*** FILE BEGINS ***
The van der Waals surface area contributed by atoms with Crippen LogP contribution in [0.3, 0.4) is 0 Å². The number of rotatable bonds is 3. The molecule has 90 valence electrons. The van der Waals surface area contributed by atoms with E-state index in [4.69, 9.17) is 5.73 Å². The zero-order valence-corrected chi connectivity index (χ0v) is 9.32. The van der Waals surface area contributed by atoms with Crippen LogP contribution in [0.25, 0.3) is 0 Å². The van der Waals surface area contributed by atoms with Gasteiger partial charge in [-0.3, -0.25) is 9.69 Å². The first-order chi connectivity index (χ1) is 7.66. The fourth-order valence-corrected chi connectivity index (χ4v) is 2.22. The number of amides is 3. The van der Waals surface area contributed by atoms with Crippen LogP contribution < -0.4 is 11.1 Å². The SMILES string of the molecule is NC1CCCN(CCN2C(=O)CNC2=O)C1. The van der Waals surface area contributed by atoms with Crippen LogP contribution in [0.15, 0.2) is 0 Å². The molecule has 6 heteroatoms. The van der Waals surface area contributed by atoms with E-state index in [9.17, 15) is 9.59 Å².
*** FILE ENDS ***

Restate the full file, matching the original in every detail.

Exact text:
The van der Waals surface area contributed by atoms with Crippen LogP contribution in [0.3, 0.4) is 0 Å². The number of rotatable bonds is 3. The molecule has 90 valence electrons. The van der Waals surface area contributed by atoms with E-state index in [4.69, 9.17) is 5.73 Å². The zero-order valence-corrected chi connectivity index (χ0v) is 9.32. The van der Waals surface area contributed by atoms with Crippen LogP contribution in [0.25, 0.3) is 0 Å². The van der Waals surface area contributed by atoms with Gasteiger partial charge in [-0.3, -0.25) is 9.69 Å². The first-order chi connectivity index (χ1) is 7.66. The fourth-order valence-corrected chi connectivity index (χ4v) is 2.22. The number of amides is 3. The van der Waals surface area contributed by atoms with Crippen LogP contribution < -0.4 is 11.1 Å². The SMILES string of the molecule is NC1CCCN(CCN2C(=O)CNC2=O)C1. The van der Waals surface area contributed by atoms with Crippen LogP contribution in [0.15, 0.2) is 0 Å². The molecule has 6 heteroatoms. The van der Waals surface area contributed by atoms with E-state index in [9.17, 15) is 9.59 Å².